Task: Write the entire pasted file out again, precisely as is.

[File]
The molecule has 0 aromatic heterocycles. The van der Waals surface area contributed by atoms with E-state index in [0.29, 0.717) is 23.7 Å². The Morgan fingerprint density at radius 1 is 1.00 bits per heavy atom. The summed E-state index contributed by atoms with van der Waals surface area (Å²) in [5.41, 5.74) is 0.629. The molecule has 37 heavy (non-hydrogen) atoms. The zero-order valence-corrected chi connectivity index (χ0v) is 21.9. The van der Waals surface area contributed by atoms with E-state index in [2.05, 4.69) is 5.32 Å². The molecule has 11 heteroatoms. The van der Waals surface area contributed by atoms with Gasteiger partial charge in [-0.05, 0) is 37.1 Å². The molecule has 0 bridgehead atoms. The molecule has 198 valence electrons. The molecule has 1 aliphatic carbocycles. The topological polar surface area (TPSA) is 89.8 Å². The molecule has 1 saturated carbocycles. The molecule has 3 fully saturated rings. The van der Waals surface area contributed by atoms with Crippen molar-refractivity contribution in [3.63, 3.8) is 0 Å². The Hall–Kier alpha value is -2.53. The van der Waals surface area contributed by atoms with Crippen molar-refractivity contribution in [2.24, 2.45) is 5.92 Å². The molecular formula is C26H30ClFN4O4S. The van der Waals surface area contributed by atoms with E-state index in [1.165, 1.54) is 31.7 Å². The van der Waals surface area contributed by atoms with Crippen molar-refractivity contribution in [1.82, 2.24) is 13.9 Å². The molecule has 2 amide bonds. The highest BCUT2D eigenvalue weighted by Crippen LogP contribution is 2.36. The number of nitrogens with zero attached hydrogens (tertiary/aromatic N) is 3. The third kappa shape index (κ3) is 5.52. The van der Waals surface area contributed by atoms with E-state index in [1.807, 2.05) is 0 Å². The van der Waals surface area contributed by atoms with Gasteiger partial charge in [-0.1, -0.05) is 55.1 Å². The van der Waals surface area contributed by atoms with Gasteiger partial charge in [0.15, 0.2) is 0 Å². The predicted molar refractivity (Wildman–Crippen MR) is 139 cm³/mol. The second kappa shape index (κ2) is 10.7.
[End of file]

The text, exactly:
The molecule has 0 aromatic heterocycles. The van der Waals surface area contributed by atoms with E-state index in [0.29, 0.717) is 23.7 Å². The Morgan fingerprint density at radius 1 is 1.00 bits per heavy atom. The summed E-state index contributed by atoms with van der Waals surface area (Å²) in [5.41, 5.74) is 0.629. The molecule has 37 heavy (non-hydrogen) atoms. The zero-order valence-corrected chi connectivity index (χ0v) is 21.9. The van der Waals surface area contributed by atoms with E-state index in [2.05, 4.69) is 5.32 Å². The molecule has 11 heteroatoms. The van der Waals surface area contributed by atoms with Gasteiger partial charge in [-0.05, 0) is 37.1 Å². The molecule has 0 bridgehead atoms. The molecule has 198 valence electrons. The molecule has 1 aliphatic carbocycles. The topological polar surface area (TPSA) is 89.8 Å². The molecule has 1 saturated carbocycles. The molecule has 3 fully saturated rings. The van der Waals surface area contributed by atoms with Crippen molar-refractivity contribution in [3.63, 3.8) is 0 Å². The Hall–Kier alpha value is -2.53. The van der Waals surface area contributed by atoms with Crippen molar-refractivity contribution in [2.24, 2.45) is 5.92 Å². The molecular formula is C26H30ClFN4O4S. The van der Waals surface area contributed by atoms with E-state index in [1.165, 1.54) is 31.7 Å². The van der Waals surface area contributed by atoms with Crippen molar-refractivity contribution in [1.82, 2.24) is 13.9 Å². The molecule has 2 amide bonds. The highest BCUT2D eigenvalue weighted by Crippen LogP contribution is 2.36. The number of nitrogens with zero attached hydrogens (tertiary/aromatic N) is 3. The third kappa shape index (κ3) is 5.52. The van der Waals surface area contributed by atoms with E-state index in [1.807, 2.05) is 0 Å². The van der Waals surface area contributed by atoms with Gasteiger partial charge in [-0.1, -0.05) is 55.1 Å². The van der Waals surface area contributed by atoms with Gasteiger partial charge in [0.15, 0.2) is 0 Å². The predicted molar refractivity (Wildman–Crippen MR) is 139 cm³/mol. The second kappa shape index (κ2) is 10.7.